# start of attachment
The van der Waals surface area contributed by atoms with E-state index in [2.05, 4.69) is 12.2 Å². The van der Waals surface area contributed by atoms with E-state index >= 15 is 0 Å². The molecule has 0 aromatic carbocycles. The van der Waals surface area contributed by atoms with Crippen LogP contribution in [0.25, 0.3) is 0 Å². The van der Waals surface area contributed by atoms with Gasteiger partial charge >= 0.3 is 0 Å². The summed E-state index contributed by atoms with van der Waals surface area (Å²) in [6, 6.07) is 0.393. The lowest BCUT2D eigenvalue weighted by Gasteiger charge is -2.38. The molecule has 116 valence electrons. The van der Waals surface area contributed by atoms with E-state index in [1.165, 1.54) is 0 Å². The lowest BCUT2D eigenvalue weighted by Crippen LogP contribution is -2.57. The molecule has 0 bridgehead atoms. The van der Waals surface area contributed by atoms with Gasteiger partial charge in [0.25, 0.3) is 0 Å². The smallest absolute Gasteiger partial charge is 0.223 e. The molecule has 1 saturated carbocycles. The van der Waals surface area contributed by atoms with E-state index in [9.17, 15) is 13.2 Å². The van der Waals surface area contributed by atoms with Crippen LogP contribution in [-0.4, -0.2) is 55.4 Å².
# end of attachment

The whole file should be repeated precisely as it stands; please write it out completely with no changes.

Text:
The van der Waals surface area contributed by atoms with E-state index in [2.05, 4.69) is 12.2 Å². The van der Waals surface area contributed by atoms with E-state index >= 15 is 0 Å². The molecule has 0 aromatic carbocycles. The van der Waals surface area contributed by atoms with Crippen LogP contribution in [0.25, 0.3) is 0 Å². The van der Waals surface area contributed by atoms with Gasteiger partial charge >= 0.3 is 0 Å². The summed E-state index contributed by atoms with van der Waals surface area (Å²) in [6, 6.07) is 0.393. The lowest BCUT2D eigenvalue weighted by Gasteiger charge is -2.38. The molecule has 116 valence electrons. The van der Waals surface area contributed by atoms with E-state index in [1.165, 1.54) is 0 Å². The lowest BCUT2D eigenvalue weighted by Crippen LogP contribution is -2.57. The molecule has 0 bridgehead atoms. The van der Waals surface area contributed by atoms with Gasteiger partial charge in [0.25, 0.3) is 0 Å². The smallest absolute Gasteiger partial charge is 0.223 e. The molecule has 1 saturated carbocycles. The van der Waals surface area contributed by atoms with E-state index in [9.17, 15) is 13.2 Å². The van der Waals surface area contributed by atoms with Crippen LogP contribution in [-0.4, -0.2) is 55.4 Å².